This Black Social History is design for the education of all races about Black People Contribution to world history over the past centuries, even though its well hidden from the masses so that our children dont even know the relationship between Black People and the wealth of their history in terms of what we have contributed to make this world a better place for all.
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Friday, 15 January 2016
BLACK SOCIAL HISTORY - AFRO-JAMAICAN " FLIGHT LIEUTENANT ARTHUR WINT " HE JOINED THE ROYAL AIR FORCE AND SAW ACTIVE SERVICE DURING THE SECOND WORLD WAR - GOES INTO THE " HALL OF BLACK GENIUS "
Arthur Wint was born in Plowden, Jamaica in May 1920. A keen sportsman from an early age, by 17 he was the Jamaica Champion Boy Athlete. Six feet five inches tall, modest and with a quiet manner, the Jamaican was aptly nicknamed the “Gentle Giant.”
In 1942, Wint and his two brothers, Lloyd and Douglas, joined the Royal Air Force and travelled to Canada to train as aircrew. In 1944, he won his ‘wings’ and was described as “a very keen pilot.” Wint saw active service flying Spitfires and left the RAF in 1947 with the rank of Flight Lieutenant.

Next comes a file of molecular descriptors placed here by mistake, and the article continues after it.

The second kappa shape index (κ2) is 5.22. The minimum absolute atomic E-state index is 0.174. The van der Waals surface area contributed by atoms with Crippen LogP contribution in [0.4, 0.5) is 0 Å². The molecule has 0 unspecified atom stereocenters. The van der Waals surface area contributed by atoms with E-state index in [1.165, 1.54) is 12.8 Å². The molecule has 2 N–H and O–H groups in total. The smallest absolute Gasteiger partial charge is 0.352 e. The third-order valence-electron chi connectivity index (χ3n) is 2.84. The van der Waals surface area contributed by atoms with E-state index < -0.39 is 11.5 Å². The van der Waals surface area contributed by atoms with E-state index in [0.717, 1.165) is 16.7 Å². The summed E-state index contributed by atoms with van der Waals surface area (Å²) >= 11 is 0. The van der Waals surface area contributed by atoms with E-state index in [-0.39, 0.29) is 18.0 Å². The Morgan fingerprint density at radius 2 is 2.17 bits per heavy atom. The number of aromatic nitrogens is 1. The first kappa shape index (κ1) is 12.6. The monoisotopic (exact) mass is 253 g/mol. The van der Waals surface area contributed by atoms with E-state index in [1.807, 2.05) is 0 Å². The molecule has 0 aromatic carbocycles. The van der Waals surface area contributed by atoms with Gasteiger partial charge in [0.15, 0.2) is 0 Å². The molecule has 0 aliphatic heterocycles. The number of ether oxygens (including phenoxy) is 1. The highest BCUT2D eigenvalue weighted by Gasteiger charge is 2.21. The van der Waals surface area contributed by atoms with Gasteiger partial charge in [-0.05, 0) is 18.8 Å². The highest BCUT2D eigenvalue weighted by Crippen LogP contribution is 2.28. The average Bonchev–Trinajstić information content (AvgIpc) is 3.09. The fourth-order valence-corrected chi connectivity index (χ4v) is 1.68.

After the war, Wint won a scholarship to St Bartholomew’s (Barts) Hospital to study medicine. In 1948, he captained the record-breaking Jamaican team at the Olympic Games in London; winning a Gold medal in the 400 metres and Silver in the 800 metres.
Wint practised as a doctor in Britain for several years before returning to Jamaica. In 1973, he was awarded the Jamaican Order of Distinction for his services to charities and schools, and the following year he became Jamaica’s High Commissioner in London. Arthur Wint again returned to Jamaica in 1978, serving at Linstead Hospital until his retirement in 1985. He passed away in 1992.
On his death, Michael Manley, the former Jamaican Prime Minister, explained his friend’s significance:
“The single most important element to the influence of Arthur on my generation was the sense of Jamaica, the Caribbean, as a great centre of potential excellence. We were, comparatively speaking, a tiny part of the world with a very small population, but here we were producing people who were running world records, Olympic records, who were taking on the best at the highest level and winning.”
During the war, Mr Manley had himself served as an officer in the Royal Canadian Air Force.